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Bangladesh sends 252 workers to Iraq

world Updated: Dec 12, 2009 13:26 IST

AFP
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Bangladesh sent more than 250 workers to Iraq as part of a drive to open a new jobs market for the nation's poor and help to ease the domestic fallout from the global downturn, a minister said Saturday.

The 252 men will be employed working on infrastructure projects in the war-torn country, and Bangladesh's labour and manpower minister Khandaker said the government hopes another 100,000 labourers will soon follow.

"There is a huge demand for workers in Iraq and we hope to send as many as they need," Mosharraf Hossain told AFP, adding that the group left on Thursday along with Dhaka's new ambassador to Baghdad.

Hossain said his government was aware of the risk its nationals would face in Iraq, but said it wanted to help with Iraq's post-conflict reconstruction and provide a new job market for its young men.Bangladesh's new ambassador to Iraq, Kamal Uddin, and its labour councillor will assess risk factors and job prospects in the oil-rich nation, Hossain said.

The opening up of Iraq as a new labour market comes as a huge relief for impoverished Bangladesh -- hard hit by a fall off in labour demand across the Middle East and South East Asia due to the global recession.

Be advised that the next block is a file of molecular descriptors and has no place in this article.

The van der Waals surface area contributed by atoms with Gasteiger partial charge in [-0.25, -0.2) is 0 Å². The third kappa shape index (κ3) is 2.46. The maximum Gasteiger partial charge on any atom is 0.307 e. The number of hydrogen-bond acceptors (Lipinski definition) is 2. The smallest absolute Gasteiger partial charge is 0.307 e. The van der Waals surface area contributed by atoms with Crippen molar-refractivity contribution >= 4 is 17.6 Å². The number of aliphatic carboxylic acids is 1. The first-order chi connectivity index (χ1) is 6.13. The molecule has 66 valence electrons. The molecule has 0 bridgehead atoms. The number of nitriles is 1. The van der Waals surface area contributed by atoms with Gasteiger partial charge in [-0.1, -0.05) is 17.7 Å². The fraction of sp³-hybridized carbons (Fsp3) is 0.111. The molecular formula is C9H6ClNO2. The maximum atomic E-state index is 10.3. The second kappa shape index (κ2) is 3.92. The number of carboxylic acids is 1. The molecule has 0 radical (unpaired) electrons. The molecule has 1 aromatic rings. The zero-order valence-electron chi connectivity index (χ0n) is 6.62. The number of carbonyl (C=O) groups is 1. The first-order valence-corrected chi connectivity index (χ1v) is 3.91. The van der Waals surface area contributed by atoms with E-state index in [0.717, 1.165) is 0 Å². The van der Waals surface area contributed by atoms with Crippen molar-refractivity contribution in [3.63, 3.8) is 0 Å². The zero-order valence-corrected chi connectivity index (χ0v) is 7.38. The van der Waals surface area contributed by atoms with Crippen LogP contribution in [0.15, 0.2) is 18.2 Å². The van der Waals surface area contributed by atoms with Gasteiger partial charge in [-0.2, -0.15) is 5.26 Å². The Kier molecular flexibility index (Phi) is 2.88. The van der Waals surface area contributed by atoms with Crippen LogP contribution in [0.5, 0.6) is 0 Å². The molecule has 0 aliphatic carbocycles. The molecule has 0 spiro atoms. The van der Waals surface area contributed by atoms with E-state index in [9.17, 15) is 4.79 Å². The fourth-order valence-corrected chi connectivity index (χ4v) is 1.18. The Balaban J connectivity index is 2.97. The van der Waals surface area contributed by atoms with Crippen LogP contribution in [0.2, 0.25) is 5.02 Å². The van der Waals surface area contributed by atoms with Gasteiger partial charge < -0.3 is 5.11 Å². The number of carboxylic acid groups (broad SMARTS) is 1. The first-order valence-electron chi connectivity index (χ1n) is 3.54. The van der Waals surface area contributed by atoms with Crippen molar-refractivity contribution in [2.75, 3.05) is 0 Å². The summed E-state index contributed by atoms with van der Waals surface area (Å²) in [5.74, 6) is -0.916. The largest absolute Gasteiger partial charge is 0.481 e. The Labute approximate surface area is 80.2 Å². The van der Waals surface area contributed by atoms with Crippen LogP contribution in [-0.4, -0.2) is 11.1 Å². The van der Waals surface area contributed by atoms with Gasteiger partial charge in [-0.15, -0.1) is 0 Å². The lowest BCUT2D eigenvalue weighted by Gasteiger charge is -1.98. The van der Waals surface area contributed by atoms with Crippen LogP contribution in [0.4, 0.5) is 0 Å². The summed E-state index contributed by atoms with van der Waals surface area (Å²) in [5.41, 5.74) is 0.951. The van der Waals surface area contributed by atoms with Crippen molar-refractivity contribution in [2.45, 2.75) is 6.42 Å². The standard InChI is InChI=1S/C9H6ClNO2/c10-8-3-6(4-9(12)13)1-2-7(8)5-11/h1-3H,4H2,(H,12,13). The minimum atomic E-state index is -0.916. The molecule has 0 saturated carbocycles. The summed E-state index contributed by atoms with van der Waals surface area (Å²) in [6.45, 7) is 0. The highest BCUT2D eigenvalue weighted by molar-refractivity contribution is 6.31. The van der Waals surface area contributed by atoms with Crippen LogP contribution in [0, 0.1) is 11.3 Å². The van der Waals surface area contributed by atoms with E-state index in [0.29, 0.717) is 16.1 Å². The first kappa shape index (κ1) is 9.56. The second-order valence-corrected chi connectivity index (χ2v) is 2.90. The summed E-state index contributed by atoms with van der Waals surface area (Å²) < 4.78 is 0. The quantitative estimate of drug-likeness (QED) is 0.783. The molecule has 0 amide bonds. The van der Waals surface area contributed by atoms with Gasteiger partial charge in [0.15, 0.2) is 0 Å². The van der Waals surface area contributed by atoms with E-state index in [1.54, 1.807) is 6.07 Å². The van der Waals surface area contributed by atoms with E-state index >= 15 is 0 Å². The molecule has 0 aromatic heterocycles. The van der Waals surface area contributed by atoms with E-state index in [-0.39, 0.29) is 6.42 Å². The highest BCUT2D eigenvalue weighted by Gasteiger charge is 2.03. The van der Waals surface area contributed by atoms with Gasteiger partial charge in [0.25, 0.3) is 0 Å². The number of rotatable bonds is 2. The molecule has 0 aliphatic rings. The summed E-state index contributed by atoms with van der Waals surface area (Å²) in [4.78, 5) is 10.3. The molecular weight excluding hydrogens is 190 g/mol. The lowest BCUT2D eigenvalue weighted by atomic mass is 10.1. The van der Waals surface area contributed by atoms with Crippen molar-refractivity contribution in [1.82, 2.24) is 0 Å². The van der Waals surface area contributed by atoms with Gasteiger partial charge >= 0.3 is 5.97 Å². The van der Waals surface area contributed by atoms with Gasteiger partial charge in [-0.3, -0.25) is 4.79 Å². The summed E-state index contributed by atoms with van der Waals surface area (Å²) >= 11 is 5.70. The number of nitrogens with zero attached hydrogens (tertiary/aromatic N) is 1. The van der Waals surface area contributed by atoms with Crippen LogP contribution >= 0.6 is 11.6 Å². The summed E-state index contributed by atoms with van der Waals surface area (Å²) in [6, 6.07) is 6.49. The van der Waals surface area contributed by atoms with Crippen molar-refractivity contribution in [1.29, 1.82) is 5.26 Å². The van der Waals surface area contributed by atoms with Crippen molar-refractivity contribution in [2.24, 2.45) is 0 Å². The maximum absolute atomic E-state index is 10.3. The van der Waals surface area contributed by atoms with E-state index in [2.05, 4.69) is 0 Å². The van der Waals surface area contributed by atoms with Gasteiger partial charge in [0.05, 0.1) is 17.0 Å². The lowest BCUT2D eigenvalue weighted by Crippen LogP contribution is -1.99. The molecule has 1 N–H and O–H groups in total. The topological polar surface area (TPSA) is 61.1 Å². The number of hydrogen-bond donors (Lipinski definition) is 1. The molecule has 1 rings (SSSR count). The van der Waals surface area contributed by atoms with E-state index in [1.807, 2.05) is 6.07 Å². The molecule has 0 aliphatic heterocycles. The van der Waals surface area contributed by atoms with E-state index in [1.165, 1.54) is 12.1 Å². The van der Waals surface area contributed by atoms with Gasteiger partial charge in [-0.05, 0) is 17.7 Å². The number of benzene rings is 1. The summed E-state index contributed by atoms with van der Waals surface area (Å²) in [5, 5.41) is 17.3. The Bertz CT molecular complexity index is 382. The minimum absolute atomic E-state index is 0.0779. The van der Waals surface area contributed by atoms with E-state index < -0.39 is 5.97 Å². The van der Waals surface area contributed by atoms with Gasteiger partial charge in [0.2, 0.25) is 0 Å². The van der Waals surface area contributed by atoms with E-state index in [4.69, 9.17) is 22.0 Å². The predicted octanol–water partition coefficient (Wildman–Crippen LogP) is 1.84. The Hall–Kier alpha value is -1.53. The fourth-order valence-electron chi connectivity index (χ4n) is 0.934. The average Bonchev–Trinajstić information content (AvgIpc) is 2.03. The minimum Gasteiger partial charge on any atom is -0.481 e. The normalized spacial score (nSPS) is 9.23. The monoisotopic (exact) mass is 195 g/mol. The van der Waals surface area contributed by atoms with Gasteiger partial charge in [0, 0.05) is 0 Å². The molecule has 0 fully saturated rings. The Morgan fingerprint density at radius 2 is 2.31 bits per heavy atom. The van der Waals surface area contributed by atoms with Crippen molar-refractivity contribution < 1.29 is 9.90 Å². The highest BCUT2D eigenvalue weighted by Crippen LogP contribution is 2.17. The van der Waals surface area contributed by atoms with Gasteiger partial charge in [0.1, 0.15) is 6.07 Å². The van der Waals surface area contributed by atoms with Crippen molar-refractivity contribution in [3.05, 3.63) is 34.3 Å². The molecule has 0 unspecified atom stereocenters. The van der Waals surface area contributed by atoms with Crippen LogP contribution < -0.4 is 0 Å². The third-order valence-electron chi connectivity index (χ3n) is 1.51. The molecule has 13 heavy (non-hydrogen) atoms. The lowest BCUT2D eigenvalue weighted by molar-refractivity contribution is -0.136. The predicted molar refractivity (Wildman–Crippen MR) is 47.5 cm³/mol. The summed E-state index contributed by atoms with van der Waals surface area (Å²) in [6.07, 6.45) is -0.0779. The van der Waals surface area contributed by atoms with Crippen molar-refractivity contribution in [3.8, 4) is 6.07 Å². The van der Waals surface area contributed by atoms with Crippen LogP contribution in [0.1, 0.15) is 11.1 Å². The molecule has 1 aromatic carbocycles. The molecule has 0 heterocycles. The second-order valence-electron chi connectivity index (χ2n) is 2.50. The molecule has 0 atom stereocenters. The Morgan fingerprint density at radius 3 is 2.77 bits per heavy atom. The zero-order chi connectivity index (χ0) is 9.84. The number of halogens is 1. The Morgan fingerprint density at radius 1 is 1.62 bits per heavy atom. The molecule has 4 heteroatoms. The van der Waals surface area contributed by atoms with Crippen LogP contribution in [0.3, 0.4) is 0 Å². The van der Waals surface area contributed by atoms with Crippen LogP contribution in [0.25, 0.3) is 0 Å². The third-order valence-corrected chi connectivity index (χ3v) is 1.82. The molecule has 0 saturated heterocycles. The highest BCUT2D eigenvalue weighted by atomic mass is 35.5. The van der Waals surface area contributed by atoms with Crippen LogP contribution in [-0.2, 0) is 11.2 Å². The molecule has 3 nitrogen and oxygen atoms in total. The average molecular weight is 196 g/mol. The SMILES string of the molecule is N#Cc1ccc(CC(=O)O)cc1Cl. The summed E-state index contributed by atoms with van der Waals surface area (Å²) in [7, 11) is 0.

The number of overseas jobs for Bangladeshi workers plunged 47 percent in the first eleven months of 2009 as major markets in Saudi Arabia, the United Arab Emirates, Malaysia and Singapore contracted, the government said.

According to government statistics, more than 6.6 million Bangladeshis, out of a population of 144 million, work abroad, although unofficial estimates put the figure at around nine million. In the financial year ending June 2009, Bangladeshis working abroad sent home a record 9.7 billion dollars -- more than 10 percent of the country's gross domestic product (GDP) and the second highest income after exports.

Bangladesh has expanded its search for new manpower markets to ride out the global recession, Hossain said, adding that Iraq's rebuilding would single-handedly create demand for hundreds of thousands of overseas workers.